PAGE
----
Stairs and Funiculars, Chile

So, when I say that almost every flat surface in Valparaiso was covered in grafitti or art, I bet stairways were not the first things to pop into your head.  But what are staircases if not a collection of small flat surfaces.  So I’m gonna take a minute to talk about our very real life version of ‘chutes and ladders’… stairs and funiculars.
Valparaiso is built onto the sides of large hills.  Starting at the Pacific ocean, the city shoots skyward, which makes for dramatic and beautiful views.  But it also makes for tired legs if you’re walking up those hills all day.  Luckily, the UNESCO protected funiculars can zip you up the hill for a tiny fee.  The most expensive is about 50 cents US. And because they are UNESCO protected sites, it’s ‘exploring the cultural heritage of the city’ and not ‘being lazy.’


One the greatest thing about the funiculars (other than how easy they made the hills) was the view you go as you were going up.


Ascensor Concepcion was conveniently located between my hostel, and the areas that I spent the most time in, so I ended up using it quite a bit.  It took me awhile to find it, because it was located between two big buildings on a busy main street, and only marked by a small sign.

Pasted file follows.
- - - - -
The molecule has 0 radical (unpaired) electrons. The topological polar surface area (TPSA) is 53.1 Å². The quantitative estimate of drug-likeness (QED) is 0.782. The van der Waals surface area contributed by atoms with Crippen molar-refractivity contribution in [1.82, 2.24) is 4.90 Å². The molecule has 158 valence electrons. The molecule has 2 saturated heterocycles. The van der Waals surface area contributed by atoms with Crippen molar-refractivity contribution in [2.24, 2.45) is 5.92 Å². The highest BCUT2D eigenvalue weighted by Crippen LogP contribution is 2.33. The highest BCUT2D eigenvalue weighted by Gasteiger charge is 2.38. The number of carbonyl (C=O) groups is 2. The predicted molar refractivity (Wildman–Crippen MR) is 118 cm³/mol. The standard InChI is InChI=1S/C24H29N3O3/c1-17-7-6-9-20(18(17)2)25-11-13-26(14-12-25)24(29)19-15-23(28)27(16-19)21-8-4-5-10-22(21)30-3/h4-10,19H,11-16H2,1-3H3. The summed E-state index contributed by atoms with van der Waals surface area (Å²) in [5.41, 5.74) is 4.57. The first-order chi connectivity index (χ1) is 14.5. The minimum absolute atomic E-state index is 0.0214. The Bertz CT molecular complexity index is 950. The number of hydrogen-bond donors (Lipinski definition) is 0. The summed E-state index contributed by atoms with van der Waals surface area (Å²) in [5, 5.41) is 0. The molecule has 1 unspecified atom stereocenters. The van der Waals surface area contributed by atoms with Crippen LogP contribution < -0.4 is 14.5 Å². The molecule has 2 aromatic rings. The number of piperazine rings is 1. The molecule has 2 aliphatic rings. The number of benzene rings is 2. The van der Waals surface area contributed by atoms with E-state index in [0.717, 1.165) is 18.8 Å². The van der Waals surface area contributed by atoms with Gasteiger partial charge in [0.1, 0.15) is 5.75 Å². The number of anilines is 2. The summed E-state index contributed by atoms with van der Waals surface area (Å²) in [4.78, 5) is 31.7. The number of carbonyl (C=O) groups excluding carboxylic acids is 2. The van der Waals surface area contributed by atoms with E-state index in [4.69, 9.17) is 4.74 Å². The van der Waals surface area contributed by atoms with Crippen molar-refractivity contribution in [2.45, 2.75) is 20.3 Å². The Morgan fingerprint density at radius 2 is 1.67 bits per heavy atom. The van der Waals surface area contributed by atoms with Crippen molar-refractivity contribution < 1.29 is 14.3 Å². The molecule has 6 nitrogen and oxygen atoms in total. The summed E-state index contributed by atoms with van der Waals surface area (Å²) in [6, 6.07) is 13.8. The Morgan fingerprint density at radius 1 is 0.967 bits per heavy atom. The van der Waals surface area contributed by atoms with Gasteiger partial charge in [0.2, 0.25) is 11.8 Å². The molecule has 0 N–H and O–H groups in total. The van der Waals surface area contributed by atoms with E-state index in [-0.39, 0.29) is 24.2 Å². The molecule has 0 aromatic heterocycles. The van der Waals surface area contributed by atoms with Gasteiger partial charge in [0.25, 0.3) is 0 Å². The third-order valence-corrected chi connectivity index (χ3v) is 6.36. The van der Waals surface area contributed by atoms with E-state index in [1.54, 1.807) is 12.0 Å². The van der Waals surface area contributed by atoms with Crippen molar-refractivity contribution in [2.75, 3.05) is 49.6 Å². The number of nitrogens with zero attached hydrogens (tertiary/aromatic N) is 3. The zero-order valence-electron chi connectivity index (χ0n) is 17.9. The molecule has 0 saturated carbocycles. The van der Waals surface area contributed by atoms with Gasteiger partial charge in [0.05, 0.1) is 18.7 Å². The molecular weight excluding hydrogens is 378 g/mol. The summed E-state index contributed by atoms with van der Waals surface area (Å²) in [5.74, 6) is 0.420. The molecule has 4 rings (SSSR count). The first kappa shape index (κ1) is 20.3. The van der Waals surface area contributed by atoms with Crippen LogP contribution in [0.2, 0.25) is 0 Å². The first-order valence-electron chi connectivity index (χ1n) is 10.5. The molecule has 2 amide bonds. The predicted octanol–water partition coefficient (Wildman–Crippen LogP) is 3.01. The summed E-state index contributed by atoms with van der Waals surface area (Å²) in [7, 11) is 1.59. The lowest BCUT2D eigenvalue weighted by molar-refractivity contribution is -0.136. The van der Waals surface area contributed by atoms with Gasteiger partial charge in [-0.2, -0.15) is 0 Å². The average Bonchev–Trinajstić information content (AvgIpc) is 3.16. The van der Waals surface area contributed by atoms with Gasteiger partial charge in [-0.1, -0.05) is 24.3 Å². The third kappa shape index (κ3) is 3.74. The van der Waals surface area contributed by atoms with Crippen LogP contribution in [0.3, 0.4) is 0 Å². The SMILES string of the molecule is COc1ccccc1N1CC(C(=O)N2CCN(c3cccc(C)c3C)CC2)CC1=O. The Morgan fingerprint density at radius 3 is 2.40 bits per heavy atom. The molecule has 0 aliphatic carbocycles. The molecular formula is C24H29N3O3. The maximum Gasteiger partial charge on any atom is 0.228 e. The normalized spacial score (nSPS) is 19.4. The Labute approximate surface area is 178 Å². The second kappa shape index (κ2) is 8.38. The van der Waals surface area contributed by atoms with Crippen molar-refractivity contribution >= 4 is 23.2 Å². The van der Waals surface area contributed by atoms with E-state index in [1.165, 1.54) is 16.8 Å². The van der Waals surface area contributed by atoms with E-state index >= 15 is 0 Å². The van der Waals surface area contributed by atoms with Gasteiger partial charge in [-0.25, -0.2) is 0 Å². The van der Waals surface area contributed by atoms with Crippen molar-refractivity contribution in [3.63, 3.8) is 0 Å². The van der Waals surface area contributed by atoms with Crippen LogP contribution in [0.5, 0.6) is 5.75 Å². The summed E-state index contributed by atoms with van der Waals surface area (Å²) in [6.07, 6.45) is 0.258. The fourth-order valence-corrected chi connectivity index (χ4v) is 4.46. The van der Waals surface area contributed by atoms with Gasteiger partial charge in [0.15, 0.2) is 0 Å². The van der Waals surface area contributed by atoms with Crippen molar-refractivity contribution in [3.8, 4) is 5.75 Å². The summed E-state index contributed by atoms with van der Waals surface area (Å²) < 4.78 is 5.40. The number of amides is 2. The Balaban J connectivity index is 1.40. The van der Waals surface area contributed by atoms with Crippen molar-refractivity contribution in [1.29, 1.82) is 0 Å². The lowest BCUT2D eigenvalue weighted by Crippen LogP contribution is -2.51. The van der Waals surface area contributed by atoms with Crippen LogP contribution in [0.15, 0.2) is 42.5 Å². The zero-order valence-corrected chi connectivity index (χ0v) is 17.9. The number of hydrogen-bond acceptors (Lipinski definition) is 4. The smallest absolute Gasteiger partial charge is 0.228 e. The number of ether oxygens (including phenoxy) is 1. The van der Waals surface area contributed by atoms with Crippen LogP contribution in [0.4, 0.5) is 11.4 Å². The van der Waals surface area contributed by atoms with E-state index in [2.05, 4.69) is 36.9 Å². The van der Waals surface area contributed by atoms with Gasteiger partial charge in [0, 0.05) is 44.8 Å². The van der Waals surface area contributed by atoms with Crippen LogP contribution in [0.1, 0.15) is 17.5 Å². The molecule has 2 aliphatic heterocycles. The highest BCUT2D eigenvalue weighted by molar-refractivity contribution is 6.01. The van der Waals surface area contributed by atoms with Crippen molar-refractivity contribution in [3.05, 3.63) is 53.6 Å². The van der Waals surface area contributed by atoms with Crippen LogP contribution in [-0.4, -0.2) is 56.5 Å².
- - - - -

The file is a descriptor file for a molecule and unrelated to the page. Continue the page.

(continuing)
Which was actually pretty normal for most of the funiculars in Valpo.


Another popular funicular ended at the door of a phenomenal brewpub.  I was a bit nervous to go at first, because brewpubs and budget travel rarely fit into the same blog entry.  But Altamira Brewpub was wonderful, and really reasonably priced.  The beer was great, and the food was really good as well.  All in all, well worth the money spent, and I went back a few more times.c360_2016-01-28-19-39-00-139.jpg

One thing I didn’t like about the funiculars was that they went up really high, and even though I’m not usually afraid of heights, something about them made me very uneasy.  I think because my head equated ‘historic’ with ‘old and rickety.’ Which was silly, because they are of course 100% safe. But I didn’t look down more than once.


The funiculars were fun and really helpful, but I was more interested in the stairs.  Not to walk up, but they were really neat to look at.  The two main types of stair art were, mosaic:





or painted:






Santiago also has a funicular! Cerro San Cristobal is a large hill in the middle of the city.  It is a big park, with a ton of greenspace to relax.  In addition to a park, playground, and zoo- it’s also home to a giant statue of the Virgin Mary.  It takes about 40 minutes to an hour to walk up, or if you don’t have a lot of time, you can take the funicular up through the forest overlooking the city, and then walk down.


And when you get to the top, you can get a close up look at the Virgin Mother protecting the city.






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